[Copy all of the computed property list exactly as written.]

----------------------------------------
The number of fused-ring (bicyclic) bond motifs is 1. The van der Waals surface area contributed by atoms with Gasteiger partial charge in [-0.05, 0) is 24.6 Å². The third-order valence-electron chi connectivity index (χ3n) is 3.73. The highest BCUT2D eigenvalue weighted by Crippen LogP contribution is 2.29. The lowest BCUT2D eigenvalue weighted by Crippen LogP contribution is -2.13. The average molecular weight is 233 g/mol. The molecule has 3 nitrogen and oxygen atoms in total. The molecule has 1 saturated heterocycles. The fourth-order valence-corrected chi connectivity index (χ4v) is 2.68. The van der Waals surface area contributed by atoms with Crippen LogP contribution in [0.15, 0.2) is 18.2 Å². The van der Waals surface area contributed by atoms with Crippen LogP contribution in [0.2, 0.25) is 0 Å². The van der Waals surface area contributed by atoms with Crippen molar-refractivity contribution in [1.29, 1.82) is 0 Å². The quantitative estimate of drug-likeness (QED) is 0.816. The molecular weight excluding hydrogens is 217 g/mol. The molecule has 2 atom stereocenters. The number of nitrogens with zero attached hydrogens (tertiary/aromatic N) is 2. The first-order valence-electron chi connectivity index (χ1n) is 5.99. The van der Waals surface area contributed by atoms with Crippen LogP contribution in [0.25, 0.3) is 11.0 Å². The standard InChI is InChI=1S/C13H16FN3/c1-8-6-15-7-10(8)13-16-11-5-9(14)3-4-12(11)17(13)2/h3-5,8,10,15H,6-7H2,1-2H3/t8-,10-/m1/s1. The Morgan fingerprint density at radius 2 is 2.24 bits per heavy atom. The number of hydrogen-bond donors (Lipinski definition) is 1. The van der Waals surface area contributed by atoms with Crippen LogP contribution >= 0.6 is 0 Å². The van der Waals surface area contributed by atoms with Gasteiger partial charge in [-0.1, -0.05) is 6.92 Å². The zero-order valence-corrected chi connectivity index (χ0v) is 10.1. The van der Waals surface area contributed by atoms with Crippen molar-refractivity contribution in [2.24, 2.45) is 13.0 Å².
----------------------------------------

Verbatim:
The number of fused-ring (bicyclic) bond motifs is 1. The van der Waals surface area contributed by atoms with Gasteiger partial charge in [-0.05, 0) is 24.6 Å². The third-order valence-electron chi connectivity index (χ3n) is 3.73. The highest BCUT2D eigenvalue weighted by Crippen LogP contribution is 2.29. The lowest BCUT2D eigenvalue weighted by Crippen LogP contribution is -2.13. The average molecular weight is 233 g/mol. The molecule has 3 nitrogen and oxygen atoms in total. The molecule has 1 saturated heterocycles. The fourth-order valence-corrected chi connectivity index (χ4v) is 2.68. The van der Waals surface area contributed by atoms with Crippen LogP contribution in [0.15, 0.2) is 18.2 Å². The van der Waals surface area contributed by atoms with Crippen LogP contribution in [0.2, 0.25) is 0 Å². The van der Waals surface area contributed by atoms with Crippen molar-refractivity contribution in [1.29, 1.82) is 0 Å². The quantitative estimate of drug-likeness (QED) is 0.816. The molecular weight excluding hydrogens is 217 g/mol. The molecule has 2 atom stereocenters. The number of nitrogens with zero attached hydrogens (tertiary/aromatic N) is 2. The first-order valence-electron chi connectivity index (χ1n) is 5.99. The van der Waals surface area contributed by atoms with Crippen LogP contribution in [0.25, 0.3) is 11.0 Å². The standard InChI is InChI=1S/C13H16FN3/c1-8-6-15-7-10(8)13-16-11-5-9(14)3-4-12(11)17(13)2/h3-5,8,10,15H,6-7H2,1-2H3/t8-,10-/m1/s1. The Morgan fingerprint density at radius 2 is 2.24 bits per heavy atom. The number of hydrogen-bond donors (Lipinski definition) is 1. The van der Waals surface area contributed by atoms with Crippen LogP contribution >= 0.6 is 0 Å². The van der Waals surface area contributed by atoms with Gasteiger partial charge in [-0.1, -0.05) is 6.92 Å². The zero-order valence-corrected chi connectivity index (χ0v) is 10.1. The van der Waals surface area contributed by atoms with Crippen molar-refractivity contribution in [2.24, 2.45) is 13.0 Å².